The volcanic history of the Long Valley region is examined within a framework of six successive (spatially discrete) foci of silicic magmatism, each driven by locally concentrated basaltic intrusion of the deep crust in response to extensional unloading and decompression melting of the upper mantle. A precaldera dacite field (3.5–2.5 Ma) northwest of the later site of Long Valley and the Glass Mountain locus of >60 high-silica rhyolite vents (2.2–0.79 Ma) northeast of it were spatially and temporally independent magmatic foci, both cold in postcaldera time. Shortly before the 760-ka caldera-forming eruption, the mantle-driven focus of crustal melting shifted ∼20 km westward, abandoning its long-stable position under Glass Mountain and energizing instead the central Long Valley system that released 600 km3 of compositionally zoned rhyolitic Bishop Tuff (760 ka), followed by ∼100 km3of crystal-poor Early Rhyolite (760–650 ka) on the resurgent dome and later by three separate 5-unit clusters of varied Moat Rhyolites of small volume (527–101 ka). West of the caldera ring-fault zone, a fourth focus started up ∼160 ka, producing a 10×20-km array of at least 35 mafic vents that surround the trachydacite/alkalic rhyodacite Mammoth Mountain dome complex at its core. This young 70-vent system lies west of the structural caldera and (though it may have locally re-energized the western margin of the mushy moribund Long Valley reservoir) represents a thermally and compositionally independent focus. A fifth major discrete focus started up by ∼50 ka, 25–30 km north of Mammoth Mountain, beneath the center of what has become the Mono Craters chain. In the Holocene, this system advanced both north and south, producing ∼30 dike-fed domes of crystal-poor high-silica rhyolite, some as young as 650 years. The nearby chain of mid-to-late Holocene Inyo domes is a fault-influenced zone of mixing where magmas of at least four kinds are confluent. The sixth and youngest focus is at Mono Lake, where basalt, dacite, and low-silica rhyolite unrelated to the Mono Craters magma reservoir have erupted in the interval 14 to 0.25 ka. A compelling inference is that mantle-driven magmatic foci have moved repeatedly, allowing abandoned silicic reservoirs, including the formerly vigorous Long Valley magma chamber, to crystallize. A 100-fold decline of intracaldera eruption rate after 650 ka, lack of crystal-poor rhyolite since 300 ka, limited volumes of moat rhyolite (most of it crystal-rich), absence of postcaldera mafic volcanism inside the structural caldera (or north and south adjacent to it), low thermal gradients inside the caldera, and sourcing of hydrothermal underflow within the western array well outside the ring-fault zone all suggest that the Long Valley magma reservoir is moribund.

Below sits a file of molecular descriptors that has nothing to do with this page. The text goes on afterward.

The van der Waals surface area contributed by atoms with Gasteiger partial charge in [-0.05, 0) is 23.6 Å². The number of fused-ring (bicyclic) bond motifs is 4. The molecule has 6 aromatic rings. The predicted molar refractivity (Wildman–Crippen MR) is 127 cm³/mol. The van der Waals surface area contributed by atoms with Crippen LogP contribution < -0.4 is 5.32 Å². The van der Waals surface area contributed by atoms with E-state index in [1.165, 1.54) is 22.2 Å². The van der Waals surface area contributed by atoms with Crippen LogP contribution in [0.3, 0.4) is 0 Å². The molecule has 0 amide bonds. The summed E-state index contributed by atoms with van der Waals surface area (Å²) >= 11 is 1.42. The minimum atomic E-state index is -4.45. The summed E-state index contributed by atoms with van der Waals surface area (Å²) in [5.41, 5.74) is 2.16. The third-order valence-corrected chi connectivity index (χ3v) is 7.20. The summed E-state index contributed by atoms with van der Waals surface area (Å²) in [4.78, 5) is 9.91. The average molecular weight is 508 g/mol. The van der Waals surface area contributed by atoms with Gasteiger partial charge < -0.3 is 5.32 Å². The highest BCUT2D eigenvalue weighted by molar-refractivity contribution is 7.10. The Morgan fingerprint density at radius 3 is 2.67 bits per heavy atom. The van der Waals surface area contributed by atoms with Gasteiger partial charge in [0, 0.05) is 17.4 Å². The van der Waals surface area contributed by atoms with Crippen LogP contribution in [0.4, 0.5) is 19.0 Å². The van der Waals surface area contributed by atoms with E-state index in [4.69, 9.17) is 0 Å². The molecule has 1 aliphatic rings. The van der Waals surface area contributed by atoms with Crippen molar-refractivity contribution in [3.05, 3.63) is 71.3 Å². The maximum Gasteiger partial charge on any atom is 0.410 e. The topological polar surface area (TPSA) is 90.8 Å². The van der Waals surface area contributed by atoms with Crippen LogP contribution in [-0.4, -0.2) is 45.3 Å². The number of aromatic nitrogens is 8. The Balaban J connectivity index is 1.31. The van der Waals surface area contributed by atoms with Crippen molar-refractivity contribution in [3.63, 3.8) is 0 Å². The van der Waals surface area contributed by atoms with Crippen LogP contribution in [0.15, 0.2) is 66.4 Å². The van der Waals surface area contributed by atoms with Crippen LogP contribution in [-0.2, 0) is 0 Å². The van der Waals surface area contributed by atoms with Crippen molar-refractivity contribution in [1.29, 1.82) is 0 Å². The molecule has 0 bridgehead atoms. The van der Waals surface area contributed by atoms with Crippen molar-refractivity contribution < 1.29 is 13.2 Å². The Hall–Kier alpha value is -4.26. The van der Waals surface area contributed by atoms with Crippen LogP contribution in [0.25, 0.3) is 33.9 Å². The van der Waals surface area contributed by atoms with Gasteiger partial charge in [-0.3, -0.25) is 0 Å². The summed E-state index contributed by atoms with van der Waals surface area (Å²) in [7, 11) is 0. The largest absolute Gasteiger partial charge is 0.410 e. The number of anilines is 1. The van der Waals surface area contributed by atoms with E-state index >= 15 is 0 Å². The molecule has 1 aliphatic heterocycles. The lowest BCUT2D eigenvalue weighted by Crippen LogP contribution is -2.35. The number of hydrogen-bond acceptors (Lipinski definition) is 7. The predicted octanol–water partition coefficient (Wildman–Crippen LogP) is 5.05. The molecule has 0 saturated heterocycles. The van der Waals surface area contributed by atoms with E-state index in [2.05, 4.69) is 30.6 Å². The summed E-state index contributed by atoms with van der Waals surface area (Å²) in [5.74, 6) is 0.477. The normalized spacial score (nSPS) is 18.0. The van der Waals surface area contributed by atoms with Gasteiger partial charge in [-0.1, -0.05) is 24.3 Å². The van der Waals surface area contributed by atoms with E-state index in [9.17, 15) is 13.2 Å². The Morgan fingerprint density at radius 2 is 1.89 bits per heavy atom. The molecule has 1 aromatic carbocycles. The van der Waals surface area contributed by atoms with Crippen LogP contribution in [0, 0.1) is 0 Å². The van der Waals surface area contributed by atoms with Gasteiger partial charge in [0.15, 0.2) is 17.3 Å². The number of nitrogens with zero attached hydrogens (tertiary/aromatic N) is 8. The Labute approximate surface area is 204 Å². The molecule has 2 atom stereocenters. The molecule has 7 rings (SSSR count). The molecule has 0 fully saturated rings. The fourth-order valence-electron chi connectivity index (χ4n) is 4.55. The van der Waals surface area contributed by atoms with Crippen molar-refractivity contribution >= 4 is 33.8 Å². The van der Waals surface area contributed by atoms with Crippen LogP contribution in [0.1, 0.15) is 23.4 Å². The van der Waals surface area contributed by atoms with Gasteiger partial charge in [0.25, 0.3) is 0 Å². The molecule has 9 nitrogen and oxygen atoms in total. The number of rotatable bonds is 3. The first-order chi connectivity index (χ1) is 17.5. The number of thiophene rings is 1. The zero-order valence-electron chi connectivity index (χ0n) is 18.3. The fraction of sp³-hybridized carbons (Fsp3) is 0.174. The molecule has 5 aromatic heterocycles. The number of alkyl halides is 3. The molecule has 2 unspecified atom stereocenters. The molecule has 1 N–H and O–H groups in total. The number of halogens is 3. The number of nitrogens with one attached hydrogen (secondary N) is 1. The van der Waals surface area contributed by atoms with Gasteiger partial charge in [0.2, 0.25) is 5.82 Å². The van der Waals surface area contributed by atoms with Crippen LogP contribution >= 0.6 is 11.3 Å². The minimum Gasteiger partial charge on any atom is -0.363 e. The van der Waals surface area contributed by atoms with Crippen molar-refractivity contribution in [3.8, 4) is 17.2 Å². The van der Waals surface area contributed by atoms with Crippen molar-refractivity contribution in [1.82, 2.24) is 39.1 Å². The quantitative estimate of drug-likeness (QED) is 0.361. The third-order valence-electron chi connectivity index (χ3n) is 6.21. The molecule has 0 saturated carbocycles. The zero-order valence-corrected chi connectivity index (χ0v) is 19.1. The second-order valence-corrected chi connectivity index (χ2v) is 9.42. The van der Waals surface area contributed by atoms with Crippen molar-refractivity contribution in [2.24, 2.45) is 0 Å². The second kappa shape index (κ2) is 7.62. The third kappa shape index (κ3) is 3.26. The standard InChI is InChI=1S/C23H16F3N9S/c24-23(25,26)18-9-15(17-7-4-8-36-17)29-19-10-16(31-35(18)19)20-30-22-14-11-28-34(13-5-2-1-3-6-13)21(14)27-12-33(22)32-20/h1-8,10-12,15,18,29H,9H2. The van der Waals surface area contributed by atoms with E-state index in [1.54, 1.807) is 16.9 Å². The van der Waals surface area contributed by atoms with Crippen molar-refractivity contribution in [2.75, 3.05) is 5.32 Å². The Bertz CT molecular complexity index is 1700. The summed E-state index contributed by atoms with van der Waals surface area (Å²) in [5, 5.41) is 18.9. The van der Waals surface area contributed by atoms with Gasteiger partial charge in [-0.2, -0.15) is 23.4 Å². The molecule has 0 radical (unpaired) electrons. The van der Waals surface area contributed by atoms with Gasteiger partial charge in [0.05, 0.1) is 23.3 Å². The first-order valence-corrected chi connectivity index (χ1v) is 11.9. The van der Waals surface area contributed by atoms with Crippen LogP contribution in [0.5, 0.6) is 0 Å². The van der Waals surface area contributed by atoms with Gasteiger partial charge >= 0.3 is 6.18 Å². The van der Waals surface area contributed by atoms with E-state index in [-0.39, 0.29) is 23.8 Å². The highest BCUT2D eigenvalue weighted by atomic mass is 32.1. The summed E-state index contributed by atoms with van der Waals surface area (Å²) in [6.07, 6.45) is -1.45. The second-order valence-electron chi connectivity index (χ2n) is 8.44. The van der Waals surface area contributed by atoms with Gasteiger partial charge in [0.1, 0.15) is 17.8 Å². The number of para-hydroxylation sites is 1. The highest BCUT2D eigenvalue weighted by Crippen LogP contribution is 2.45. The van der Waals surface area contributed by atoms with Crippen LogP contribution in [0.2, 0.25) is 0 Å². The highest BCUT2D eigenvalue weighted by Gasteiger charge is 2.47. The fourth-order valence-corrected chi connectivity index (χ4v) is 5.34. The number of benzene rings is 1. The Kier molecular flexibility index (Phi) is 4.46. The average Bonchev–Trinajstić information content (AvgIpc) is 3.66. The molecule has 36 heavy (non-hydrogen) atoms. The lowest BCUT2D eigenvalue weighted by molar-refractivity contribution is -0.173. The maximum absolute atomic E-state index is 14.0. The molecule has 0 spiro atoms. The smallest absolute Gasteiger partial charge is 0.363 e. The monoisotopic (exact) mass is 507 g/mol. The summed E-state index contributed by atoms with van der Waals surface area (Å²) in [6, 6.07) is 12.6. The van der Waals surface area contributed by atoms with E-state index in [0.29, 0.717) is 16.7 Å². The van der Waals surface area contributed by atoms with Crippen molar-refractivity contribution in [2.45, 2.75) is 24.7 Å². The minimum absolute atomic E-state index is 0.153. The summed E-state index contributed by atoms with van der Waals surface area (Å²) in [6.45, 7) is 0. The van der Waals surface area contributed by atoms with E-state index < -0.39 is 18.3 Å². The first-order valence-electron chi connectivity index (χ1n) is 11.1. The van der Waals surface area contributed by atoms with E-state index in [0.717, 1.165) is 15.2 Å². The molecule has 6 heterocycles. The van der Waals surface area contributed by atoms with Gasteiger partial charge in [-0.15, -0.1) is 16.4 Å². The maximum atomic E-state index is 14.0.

Additional publication details
|Publication Subtype||Journal Article|
|Title||Volcanological perspectives on Long Valley, Mammoth Mountain, and Mono Craters: Several contiguous but discrete systems|
|Series title||Journal of Volcanology and Geothermal Research|
|Contributing office(s)||Volcano Hazards Program|
|Other Geospatial||Long Valley, Mammoth Mountain, and Mono Craters|